Chris HewittPioneer Press
March 12, 2017
From the start of “Six Degrees of Separation,” New York couple Flanders and Ouisa Kittredge speak directly to us, as if we are old friends at a party they’re throwing. One question audiences may ask themselves is, “But do I want to be friends with them?”
One of the feats of John Guare’s beautiful play is to expose the ugliness of some of its characters — who are wealthy, privileged, smug and both casually racist and classist — and then peel that back to reveal the deeply human fears beneath the elegant veneer these characters project.
That’s particularly true in director Peter Rothstein’s fresh, smart staging, which has the whole cast on-stage the entire time, so the actors who are not involved in any given scene sit off to the side, as if they’re members of the audience like us.
Or, to take that idea to its extreme, as if we paying customers are actors/observers in this drama, too.
“We’re all in this together” is, of course, a theme of the play that popularized the notion that everyone is separated from everyone else by a chain of half a dozen strangers — or, as Ouisa (Sally Wingert) puts it, “I am bound to everyone on the planet by a trail of six people.”
Ouisa comes to this revelation after a dinner party. The party is interrupted by a young man named Paul (nimble, code-switching JuCoby Johnson), who says he’s both a friend of their children and the son of movie star Sidney Poitier. It’s not giving away too much to reveal that he is not who he claims, or that, even in the midst of his lies, he is so charming and somehow genuine that he sparks something within Ouisa.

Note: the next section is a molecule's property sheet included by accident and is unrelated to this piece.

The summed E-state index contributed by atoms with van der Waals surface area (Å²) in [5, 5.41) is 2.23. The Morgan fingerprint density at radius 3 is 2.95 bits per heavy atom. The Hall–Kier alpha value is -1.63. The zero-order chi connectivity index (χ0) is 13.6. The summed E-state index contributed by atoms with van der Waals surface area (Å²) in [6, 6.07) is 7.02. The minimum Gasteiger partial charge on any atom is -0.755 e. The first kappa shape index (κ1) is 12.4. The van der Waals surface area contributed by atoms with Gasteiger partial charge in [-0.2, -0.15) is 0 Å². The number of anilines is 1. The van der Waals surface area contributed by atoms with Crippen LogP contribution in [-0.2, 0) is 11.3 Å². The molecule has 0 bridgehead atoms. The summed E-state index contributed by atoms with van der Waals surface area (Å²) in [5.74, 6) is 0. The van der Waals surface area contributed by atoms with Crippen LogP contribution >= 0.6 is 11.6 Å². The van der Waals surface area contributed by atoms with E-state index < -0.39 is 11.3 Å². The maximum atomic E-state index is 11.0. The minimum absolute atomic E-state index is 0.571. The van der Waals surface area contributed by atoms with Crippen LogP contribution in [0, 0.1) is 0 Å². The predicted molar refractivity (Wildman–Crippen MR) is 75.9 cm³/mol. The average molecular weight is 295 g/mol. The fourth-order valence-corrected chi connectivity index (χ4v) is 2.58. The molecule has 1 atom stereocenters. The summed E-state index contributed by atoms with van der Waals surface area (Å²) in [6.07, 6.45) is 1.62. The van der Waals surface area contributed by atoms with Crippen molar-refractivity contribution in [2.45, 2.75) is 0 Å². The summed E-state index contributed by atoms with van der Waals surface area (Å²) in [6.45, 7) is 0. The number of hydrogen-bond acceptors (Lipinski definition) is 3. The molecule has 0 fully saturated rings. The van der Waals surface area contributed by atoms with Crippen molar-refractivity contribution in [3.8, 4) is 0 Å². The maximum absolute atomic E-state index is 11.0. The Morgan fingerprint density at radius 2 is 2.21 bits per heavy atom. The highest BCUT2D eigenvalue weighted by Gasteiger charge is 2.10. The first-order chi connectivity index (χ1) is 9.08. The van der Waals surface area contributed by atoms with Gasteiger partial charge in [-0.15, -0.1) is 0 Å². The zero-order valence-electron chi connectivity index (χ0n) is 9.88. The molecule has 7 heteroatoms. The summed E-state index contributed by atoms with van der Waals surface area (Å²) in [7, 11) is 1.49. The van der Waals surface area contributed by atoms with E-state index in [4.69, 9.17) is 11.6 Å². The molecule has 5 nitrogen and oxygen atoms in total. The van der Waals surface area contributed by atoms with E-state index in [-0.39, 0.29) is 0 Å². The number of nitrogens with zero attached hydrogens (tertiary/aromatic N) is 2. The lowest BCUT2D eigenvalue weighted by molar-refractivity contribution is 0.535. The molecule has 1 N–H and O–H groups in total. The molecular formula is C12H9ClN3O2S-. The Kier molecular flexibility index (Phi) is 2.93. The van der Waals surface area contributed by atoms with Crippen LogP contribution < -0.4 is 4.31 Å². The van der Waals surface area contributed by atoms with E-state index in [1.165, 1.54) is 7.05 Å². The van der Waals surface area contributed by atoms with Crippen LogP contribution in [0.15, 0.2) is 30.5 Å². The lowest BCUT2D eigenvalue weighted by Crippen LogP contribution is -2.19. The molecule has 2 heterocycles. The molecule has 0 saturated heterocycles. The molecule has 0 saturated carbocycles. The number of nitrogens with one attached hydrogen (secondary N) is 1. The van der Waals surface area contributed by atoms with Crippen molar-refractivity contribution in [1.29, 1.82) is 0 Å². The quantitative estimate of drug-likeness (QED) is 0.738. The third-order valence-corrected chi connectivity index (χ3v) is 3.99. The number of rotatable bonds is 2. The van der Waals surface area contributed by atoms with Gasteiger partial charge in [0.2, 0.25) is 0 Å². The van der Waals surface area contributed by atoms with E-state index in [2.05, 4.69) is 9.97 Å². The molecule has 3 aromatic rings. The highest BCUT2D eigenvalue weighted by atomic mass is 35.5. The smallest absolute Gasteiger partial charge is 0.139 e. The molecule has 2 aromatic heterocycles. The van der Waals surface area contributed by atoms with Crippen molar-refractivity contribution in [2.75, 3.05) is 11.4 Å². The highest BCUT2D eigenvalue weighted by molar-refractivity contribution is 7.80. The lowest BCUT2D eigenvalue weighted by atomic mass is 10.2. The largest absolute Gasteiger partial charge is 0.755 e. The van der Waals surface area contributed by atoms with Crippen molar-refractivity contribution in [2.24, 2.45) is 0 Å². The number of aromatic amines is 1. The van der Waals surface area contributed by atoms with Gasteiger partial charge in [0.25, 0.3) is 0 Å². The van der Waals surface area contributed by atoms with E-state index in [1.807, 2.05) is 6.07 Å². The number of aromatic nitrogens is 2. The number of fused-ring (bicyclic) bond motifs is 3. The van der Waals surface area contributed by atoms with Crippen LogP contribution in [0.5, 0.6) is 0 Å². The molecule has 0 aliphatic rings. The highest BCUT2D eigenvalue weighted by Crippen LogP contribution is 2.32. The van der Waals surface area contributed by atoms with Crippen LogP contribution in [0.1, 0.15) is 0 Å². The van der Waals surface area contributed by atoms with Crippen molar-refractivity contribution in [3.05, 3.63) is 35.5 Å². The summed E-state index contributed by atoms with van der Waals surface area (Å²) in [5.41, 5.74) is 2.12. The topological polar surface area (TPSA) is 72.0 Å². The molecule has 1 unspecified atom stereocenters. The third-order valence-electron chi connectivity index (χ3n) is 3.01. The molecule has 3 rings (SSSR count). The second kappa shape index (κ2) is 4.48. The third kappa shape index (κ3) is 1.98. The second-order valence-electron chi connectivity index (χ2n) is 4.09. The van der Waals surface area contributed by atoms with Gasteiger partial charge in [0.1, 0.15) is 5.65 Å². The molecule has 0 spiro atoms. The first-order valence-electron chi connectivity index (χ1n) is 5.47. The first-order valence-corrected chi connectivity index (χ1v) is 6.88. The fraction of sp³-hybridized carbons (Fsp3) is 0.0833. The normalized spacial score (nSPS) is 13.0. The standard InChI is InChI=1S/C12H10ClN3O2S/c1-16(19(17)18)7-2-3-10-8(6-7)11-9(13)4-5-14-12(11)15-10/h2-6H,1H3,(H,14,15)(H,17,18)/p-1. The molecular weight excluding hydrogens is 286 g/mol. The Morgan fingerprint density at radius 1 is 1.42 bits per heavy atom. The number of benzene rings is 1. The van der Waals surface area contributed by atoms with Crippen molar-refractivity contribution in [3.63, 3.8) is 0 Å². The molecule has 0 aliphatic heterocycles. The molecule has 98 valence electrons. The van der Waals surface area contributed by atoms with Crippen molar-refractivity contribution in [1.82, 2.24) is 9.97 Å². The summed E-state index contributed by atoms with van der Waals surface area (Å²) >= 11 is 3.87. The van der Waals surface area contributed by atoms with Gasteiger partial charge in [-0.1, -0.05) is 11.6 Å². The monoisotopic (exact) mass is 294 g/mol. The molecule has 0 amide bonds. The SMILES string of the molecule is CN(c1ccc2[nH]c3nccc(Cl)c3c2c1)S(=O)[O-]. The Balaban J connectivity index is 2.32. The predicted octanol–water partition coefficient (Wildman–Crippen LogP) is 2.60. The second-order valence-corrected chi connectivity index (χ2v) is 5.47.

Moving from glittering repartee to heartbreaking drama, “Six Degrees” climaxes with a phone call from prison. Paul reaches out to Ouisa for help in the call, during which Wingert gracefully strips away Ouisa’s facade to reveal the capacity for empathy and compassion that Paul has awakened.
Rothstein’s staging makes sure that we also recognize that “Six Degrees” is Paul’s story and that, as much as “Six Degrees” is about the illusions we sometimes create to keep our lives going, it’s also about the one person of color on stage, who is desperately imagining a spot for himself in a world that seems to have no place for him.
At one point on opening night, it occurred to me, “Shouldn’t this play be called ‘Six Degrees of Connection,’ since it’s predicated on the notion that we are all connected?”
But “Separation” is right. “Six Degrees” means to upset, not to reassure. Having overturned belief systems and fractured relationships, Latte Da’s “Six Degrees” steers its characters to the brink of chaos, until a thrilling final image offers hope that meaningful connections await us, if only we can remember how to reach out to each other.
IF YOU GO
- What: “Six Degrees of Separation”
- Where: Ritz Theater, 345 13th Ave. NE, Mpls.
- When: Through April 9
- Tickets: $48-$35, 612-339-3003 or theaterlatteda.com
- Capsule: A fine production of John Guare’s wise, witty play.